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University Libraries

Informed, Aware, Alive

By Henry Handley

What do the University Libraries have to do with Transgender Awareness Week (Nov. 13-19) and Transgender Day of Remembrance (Nov. 20)? Libraries and archives are in the awareness business as repositories of information and collective memory. The number of banned and challenged books in the United States that feature LGBTQ+ characters and experiences indicates just how powerful library access to information and community history can be. 

Information is a matter of survival for many trans people, myself among them. LGBTQ+ materials in archives give us a connection to a shared past, a sustaining link to our own experiences and activism. We often don’t have those connections in our families of origin or in geographic communities; instead of connection, there is isolation and, all too often, the pervasive threat of violence.

Transgender Day of Remembrance, sometimes abbreviated as TDOR, was created in 1999 to honor Rita Hester, a trans woman who was murdered in November 1998. Alongside the annual in-person vigils, a community web archive of the lives and deaths of other victims sprung up online as well. A majority of victims of anti-trans violence are Black, Indigenous and people of color, and many are trans women. And while there is growing awareness of racism as a public health crisis in the United States, you might not have heard that the American Medical Association declared anti-trans violence an epidemic in 2019. 

Consider reading the stories behind the names recited this year, particularly if you don’t experience the effects of racism or transphobia. In May, Tony McDade was killed by police in Tallahassee, Florida, one of too many victims of police violence whose death meant the need to affirm, yet again, that Black lives matter. Riah Milton, a trans woman who was killed in Cincinnati two weeks later, was misnamed and misgendered in official reports and news stories about her death, like far too many other trans people. At the very least, say their names — in activism, in reflection, in prayers or intentions, in whatever ways you find most honor their memory in your life.

Transgender Awareness Week overlaps with Community Means Everyone Week at UD (Nov. 15-21 this year), a time for raising LGBTQ+ awareness and affirming LGBTQ+ existence on campus. As trans people, our struggle is to be seen and remembered by cisgender people every day, not just during Transgender Awareness Week. Don’t stop here! You can make learning from and supporting trans people a regular practice. And if you’re trans yourself, learning more about trans histories and cultures can go a long way toward combating isolation. But don’t just take this trans librarian’s word for it! Get started with the resources below.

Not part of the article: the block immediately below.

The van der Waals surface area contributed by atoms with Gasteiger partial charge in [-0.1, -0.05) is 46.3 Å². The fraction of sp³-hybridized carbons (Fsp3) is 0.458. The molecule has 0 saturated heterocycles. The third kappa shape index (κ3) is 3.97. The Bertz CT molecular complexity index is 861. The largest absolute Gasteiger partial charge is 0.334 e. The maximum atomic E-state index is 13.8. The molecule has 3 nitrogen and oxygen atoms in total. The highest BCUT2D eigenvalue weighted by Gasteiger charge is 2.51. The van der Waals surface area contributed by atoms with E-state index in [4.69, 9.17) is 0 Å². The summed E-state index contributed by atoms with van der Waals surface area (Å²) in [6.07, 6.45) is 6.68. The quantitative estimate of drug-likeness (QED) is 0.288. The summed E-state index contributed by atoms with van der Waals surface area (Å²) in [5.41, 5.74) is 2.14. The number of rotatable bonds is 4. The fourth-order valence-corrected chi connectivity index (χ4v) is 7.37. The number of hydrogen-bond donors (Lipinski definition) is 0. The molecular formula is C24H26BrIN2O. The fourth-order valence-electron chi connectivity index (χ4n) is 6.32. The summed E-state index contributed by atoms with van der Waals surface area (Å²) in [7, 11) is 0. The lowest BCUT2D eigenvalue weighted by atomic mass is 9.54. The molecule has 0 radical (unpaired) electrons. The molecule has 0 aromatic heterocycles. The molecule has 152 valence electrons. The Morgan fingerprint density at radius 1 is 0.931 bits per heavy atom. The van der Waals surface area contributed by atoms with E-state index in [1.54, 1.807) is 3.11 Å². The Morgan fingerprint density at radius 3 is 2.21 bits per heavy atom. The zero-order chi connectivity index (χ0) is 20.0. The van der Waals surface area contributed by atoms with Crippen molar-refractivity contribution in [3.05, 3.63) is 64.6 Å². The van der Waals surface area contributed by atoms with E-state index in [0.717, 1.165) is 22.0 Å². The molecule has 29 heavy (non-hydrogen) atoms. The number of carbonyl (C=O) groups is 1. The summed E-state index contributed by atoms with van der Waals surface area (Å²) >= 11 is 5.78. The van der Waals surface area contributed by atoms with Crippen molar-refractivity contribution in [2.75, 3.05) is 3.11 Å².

From Roesch Library

  • Black on Both Sides: A Racial History of Trans Identity by C. Riley Snorton — Eschewing the erasure of Black figures from trans history, this book traces the intersections between Blackness and transness from the mid-19th century to the present day.
  • Transgender History by Susan Stryker — Covering American transgender history from the mid-20th century to the present, this book takes a chronological approach to the subject of transgender history, with each chapter covering major movements, writings and events. 
  • Archives of Sexuality & Gender: LGBTQ History and Culture since 1940 — This collection of primary sources for the historical study of sex, sexuality and gender contains materials that date to the 16th century, providing information about sexual norms; health and hygiene; the development of sex education; the rise of sexology; changing gender roles; social movements and activism; and erotica.

For allies

  • Being Transgender: What You Should Know by Thomas E. Bevan — Written for general audiences, this book answers many questions about being transgender with current experiential and scientific information, including the evidence for a biological transgender predisposition.

Other resources

— Henry Handley is an assistant professor and collections librarian in the Marian Library.

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